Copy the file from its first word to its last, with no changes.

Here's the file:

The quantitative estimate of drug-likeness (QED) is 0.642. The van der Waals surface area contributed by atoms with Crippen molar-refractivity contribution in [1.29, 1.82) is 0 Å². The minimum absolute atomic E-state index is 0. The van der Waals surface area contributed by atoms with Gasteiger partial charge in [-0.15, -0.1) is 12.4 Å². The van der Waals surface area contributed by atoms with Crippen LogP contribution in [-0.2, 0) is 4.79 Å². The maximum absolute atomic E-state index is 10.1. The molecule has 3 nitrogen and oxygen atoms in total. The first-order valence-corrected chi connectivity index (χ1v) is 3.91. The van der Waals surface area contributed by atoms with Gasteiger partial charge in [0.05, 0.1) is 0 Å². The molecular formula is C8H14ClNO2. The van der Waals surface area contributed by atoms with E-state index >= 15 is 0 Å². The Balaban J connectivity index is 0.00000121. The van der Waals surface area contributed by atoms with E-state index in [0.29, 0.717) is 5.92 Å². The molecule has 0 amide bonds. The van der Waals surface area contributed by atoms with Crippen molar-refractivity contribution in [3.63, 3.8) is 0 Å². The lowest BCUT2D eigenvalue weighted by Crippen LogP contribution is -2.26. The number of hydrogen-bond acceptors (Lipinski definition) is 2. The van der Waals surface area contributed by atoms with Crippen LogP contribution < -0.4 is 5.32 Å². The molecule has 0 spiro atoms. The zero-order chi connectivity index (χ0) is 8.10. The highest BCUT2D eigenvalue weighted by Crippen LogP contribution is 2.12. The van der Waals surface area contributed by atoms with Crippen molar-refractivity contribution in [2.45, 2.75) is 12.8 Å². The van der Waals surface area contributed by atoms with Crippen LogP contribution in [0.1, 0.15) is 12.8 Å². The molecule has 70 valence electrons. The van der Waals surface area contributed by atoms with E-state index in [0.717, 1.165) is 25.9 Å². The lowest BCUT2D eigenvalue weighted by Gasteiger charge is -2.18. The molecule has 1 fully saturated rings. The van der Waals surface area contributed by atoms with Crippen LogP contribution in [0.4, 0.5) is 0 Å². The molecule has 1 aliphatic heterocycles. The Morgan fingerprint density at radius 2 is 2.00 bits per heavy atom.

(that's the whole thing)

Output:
The quantitative estimate of drug-likeness (QED) is 0.642. The van der Waals surface area contributed by atoms with Crippen molar-refractivity contribution in [1.29, 1.82) is 0 Å². The minimum absolute atomic E-state index is 0. The van der Waals surface area contributed by atoms with Gasteiger partial charge in [-0.15, -0.1) is 12.4 Å². The van der Waals surface area contributed by atoms with Crippen LogP contribution in [-0.2, 0) is 4.79 Å². The maximum absolute atomic E-state index is 10.1. The molecule has 3 nitrogen and oxygen atoms in total. The first-order valence-corrected chi connectivity index (χ1v) is 3.91. The van der Waals surface area contributed by atoms with Gasteiger partial charge in [0.05, 0.1) is 0 Å². The molecular formula is C8H14ClNO2. The van der Waals surface area contributed by atoms with E-state index >= 15 is 0 Å². The Balaban J connectivity index is 0.00000121. The van der Waals surface area contributed by atoms with E-state index in [0.29, 0.717) is 5.92 Å². The molecule has 0 amide bonds. The van der Waals surface area contributed by atoms with Crippen molar-refractivity contribution in [3.63, 3.8) is 0 Å². The lowest BCUT2D eigenvalue weighted by Crippen LogP contribution is -2.26. The number of hydrogen-bond acceptors (Lipinski definition) is 2. The van der Waals surface area contributed by atoms with Crippen LogP contribution < -0.4 is 5.32 Å². The molecule has 0 spiro atoms. The zero-order chi connectivity index (χ0) is 8.10. The highest BCUT2D eigenvalue weighted by Crippen LogP contribution is 2.12. The van der Waals surface area contributed by atoms with Crippen molar-refractivity contribution in [2.45, 2.75) is 12.8 Å². The van der Waals surface area contributed by atoms with Crippen LogP contribution in [0.1, 0.15) is 12.8 Å². The molecule has 70 valence electrons. The van der Waals surface area contributed by atoms with E-state index in [0.717, 1.165) is 25.9 Å². The lowest BCUT2D eigenvalue weighted by Gasteiger charge is -2.18. The molecule has 1 fully saturated rings. The van der Waals surface area contributed by atoms with Crippen LogP contribution in [0.4, 0.5) is 0 Å². The molecule has 1 aliphatic heterocycles. The Morgan fingerprint density at radius 2 is 2.00 bits per heavy atom.